What has all this to do with motorcoach service? A lot. Apart from phasing in ADA requirements, and the management- and driver-related difficulties likely to accompany them, motorcoach drivers have other challenging tasks – and other challenging passengers. Among them, roughly 30 percent of motorcoach passengers are schoolchildren (transported on field or activity trips). Because much of motorcoach service is comprised of intercity service, it follows that close to half of all charter trips are provided to schoolchildren. Few motorcoach drivers have any training in passenger management. They don’t know the individual passengers, much less their individual characteristics or needs. Motorcoach drivers do not enjoy the recourse provided to schoolbus drivers via their linkages to parents, teachers, principals and chaperones. And students rarely receive training for motorcoach travel. Given such constraints, many otherwise excellent motorcoach drivers are no match for a busload of noisy, hyperactive adolescents bouncing around on a 20-ton vehicle barreling down a freeway – often at night, often in inclement weather. Within the work force available for this challenge, only its best and brightest should be assigned to it.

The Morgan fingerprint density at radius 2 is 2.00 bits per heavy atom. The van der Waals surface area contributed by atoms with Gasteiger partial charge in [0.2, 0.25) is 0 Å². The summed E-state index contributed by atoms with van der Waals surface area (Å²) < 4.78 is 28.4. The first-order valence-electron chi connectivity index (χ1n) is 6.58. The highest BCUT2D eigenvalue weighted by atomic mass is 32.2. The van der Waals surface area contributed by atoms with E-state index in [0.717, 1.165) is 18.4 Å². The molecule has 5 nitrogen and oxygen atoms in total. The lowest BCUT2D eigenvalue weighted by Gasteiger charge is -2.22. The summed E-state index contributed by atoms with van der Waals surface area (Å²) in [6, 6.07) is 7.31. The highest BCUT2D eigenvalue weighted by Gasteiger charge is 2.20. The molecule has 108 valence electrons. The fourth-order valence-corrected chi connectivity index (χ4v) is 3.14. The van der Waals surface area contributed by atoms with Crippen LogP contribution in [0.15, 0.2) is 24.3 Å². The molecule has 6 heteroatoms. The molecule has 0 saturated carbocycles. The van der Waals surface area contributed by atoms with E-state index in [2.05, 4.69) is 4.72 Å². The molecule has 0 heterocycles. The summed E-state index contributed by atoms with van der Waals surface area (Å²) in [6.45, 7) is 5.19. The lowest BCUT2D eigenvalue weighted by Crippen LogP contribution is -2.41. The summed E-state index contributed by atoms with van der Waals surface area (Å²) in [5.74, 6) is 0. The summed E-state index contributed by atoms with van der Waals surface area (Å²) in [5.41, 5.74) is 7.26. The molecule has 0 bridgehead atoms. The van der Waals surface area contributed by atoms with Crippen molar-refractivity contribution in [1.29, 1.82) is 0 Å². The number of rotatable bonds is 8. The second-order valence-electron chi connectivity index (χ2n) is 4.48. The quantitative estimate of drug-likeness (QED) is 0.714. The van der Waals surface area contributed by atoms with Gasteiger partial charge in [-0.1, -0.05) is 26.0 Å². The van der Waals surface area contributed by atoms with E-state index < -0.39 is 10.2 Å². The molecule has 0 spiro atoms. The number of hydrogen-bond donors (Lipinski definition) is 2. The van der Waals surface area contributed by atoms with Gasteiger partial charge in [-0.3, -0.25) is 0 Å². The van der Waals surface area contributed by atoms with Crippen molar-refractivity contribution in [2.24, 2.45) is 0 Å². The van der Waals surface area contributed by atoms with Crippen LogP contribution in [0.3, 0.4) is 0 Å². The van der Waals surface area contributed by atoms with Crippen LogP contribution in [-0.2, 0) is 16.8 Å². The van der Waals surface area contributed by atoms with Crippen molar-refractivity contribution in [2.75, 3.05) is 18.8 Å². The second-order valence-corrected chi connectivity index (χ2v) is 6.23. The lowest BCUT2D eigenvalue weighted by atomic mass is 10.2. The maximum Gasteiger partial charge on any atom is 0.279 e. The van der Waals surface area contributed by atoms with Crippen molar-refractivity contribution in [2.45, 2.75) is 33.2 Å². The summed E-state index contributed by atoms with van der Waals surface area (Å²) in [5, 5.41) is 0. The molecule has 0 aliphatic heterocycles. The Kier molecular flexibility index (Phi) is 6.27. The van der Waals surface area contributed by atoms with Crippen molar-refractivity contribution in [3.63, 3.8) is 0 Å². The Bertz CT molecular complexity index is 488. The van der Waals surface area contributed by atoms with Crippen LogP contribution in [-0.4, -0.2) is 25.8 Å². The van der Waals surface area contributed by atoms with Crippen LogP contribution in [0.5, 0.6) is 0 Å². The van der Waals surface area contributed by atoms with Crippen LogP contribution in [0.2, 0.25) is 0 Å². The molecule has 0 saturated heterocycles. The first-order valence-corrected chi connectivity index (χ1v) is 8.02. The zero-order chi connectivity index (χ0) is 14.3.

Coupled with other problems, motorcoach accidents involving schoolchildren are starting to draw more and more attention and scrutiny. Frankly, they are beginning to give motorcoach service a bad name – particularly within the pupil transportation community. Shrinking the ranks of student passengers could have a devastating impact on a competitive business already operating on a thin profit margin. So will law suits accompanying its failures. So too will the costs associated with additional safeguards – like occupant restraints, flight recorders and fatigue monitors. While certainly not the magic answer, nor necessarily the most important one, matching motorcoach drivers to their tasks can make a big difference.